Hong Kong property

Warning to Hong Kong's home buyers over developers' aggressive financing plan that risks negative equity

PUBLISHED : Tuesday, 27 October, 2015, 8:31am
UPDATED : Thursday, 13 July, 2017, 8:25am

Hong Kong developers are offering unprecedented home financing schemes to boost sales over the past two months, putting hundreds of “marginal” buyers on the verge of falling into negative equity if there is a 10 per cent drop in home prices.

To speed up sales amid fierce competition and tightening mortgage policies, some developers are skirting bank regulations by providing up to 95 per cent of home loans through their wholly-owned financial institutions to lure buyers.

“These purchasers are young, first-time buyers and mostly financially vulnerable. They have to seek the highest loan-to-value mortgage loan, you can tell it is very unhealthy at the moment,” said Louis Chan Wing-kit, the managing director of Centaline’s residential department.

Among the 1,200 tiny flats being sold since August, he believed 30 per cent of these transactions took place under developers’ financing scheme of 90 per cent or 95 per cent loan-to-value ratio.

“In theory, these buyers will immediately fall in negative equity once home prices decline 5 to 10 per cent,” he said.

Centaline Property Agency said its Centa-City Leading Index, which tracks secondary home prices at 100 housing estates, dipped 1.76 per cent from early last month to 144.33 for the week to October 18. The index has risen 7.9 per cent so far this year.

“It is the first time I have ever seen developers provide first and second mortgages to woo buyers,” he said.

While Chan predicts home prices could tumble 10 per cent from now to December, other investment banks have forecast a 10 per cent to 30 per cent fall from now to 2017.

Negative equity happens when the housing loan exceeds the market value of the property.

When the Hong Kong Monetary Authority (HKMA) tightened the loan-to-value ratio to 60 per cent from 70 per cent for flats worth under HK$7 million in February, developers have to adopt more aggressive financing schemes to help potential buyers.

Henderson Land Development, which is the latest developer joining the aggressive home financing scheme bandwagon, managed to sell 95 per cent of the first batch of 162 units when it launched Eltanin Square Mile project in Mong Kok on Saturday.

With that kind of preferrable financial aid in place, buyers of Eltanin Square Mile could receive 30 per cent loan-to-value mortgages on top of the standard 60 per cent mortgage a buyer can get from a bank.

Rivals including New World Development, Kowloon Development and Far East Consortium International are just requiring potential buyers to put down as little as 5 to 10 per cent of the property’s cost, compared with 40 per cent instructed by the HKMA.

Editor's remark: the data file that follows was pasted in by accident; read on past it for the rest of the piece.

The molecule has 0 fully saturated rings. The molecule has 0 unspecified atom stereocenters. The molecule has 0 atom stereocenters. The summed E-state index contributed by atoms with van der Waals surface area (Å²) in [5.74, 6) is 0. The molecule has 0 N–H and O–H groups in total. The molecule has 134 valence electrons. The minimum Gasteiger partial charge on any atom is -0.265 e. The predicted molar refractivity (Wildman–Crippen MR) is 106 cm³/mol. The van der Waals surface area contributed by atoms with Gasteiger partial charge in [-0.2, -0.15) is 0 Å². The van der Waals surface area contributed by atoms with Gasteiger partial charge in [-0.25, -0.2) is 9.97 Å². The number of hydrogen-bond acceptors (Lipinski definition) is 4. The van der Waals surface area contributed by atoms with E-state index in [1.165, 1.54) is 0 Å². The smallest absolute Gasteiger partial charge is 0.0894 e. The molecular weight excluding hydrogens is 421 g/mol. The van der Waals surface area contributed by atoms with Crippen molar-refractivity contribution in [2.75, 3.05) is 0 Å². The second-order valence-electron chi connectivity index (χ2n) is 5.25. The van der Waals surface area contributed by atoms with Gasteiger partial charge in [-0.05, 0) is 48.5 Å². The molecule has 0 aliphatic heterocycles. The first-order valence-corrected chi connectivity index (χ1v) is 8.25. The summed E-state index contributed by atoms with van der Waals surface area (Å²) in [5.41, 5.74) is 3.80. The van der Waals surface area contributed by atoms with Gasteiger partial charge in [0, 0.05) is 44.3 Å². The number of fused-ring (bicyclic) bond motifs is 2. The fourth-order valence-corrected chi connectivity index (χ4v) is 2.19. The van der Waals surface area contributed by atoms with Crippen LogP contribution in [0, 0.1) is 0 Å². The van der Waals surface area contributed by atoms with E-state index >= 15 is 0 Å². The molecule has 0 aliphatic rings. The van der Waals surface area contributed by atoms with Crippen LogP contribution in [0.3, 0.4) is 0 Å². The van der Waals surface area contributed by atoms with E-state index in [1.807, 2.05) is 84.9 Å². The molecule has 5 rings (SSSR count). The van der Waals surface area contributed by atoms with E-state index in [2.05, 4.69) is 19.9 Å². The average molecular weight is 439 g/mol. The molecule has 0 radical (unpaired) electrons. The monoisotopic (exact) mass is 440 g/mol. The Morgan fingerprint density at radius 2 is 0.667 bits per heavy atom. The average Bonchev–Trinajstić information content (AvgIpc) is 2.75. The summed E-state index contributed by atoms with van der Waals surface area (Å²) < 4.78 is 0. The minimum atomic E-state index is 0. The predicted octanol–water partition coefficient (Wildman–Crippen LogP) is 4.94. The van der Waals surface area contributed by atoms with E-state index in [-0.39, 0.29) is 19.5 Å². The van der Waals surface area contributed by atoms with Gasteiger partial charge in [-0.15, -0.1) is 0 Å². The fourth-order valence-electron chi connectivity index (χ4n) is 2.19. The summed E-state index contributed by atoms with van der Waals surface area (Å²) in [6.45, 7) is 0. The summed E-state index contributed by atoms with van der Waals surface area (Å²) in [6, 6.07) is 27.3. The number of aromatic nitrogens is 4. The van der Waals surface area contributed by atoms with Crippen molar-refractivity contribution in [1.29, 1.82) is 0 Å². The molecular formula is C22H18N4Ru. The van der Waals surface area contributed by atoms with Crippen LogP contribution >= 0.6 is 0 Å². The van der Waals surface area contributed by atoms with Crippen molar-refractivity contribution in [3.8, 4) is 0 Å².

Among them, Kowloon Development is the most aggressive as its offers home loans of up to 95 per cent of the flat value, a 30 year term and without submission of income proof to drum up sales for its small flat project, Upper East, in Hung Hom. The loan will be offered by its wholly owned financial institution which is not subject to HKMA supervision.

The project, due to be completed in August 2018, recorded the largest number of default cases amid slowing economic growth and an imminent interest rate increase. Of the 30 default cases in the primary and secondary market, about 20 deals at Upper East saw buyers back out of the purchases.

Alfred Lau, a property analyst at Bocom International, said these buyers would have locked up for two to three years as flipping uncompleted flats were prohibited. “Some panic buyers prefer to walk out of the purchase deals over fear of a further fall in home prices,” he said.

According to HKMA data, the number of homeowners with negative equity fell to zero, from its peak at 105,697 in July 2003, at the height of a property downturn where home prices plunged as much as 70 per cent.

In a reply to South China Morning Post, HKMA said “it has in many occasions reminded members of the public to carefully assess their financial position before deciding whether or not to proceed with a property transaction and how the transaction should be financed.”

The HKMA will continue to monitor market developments and provide further guidance to banks if necessary, it said.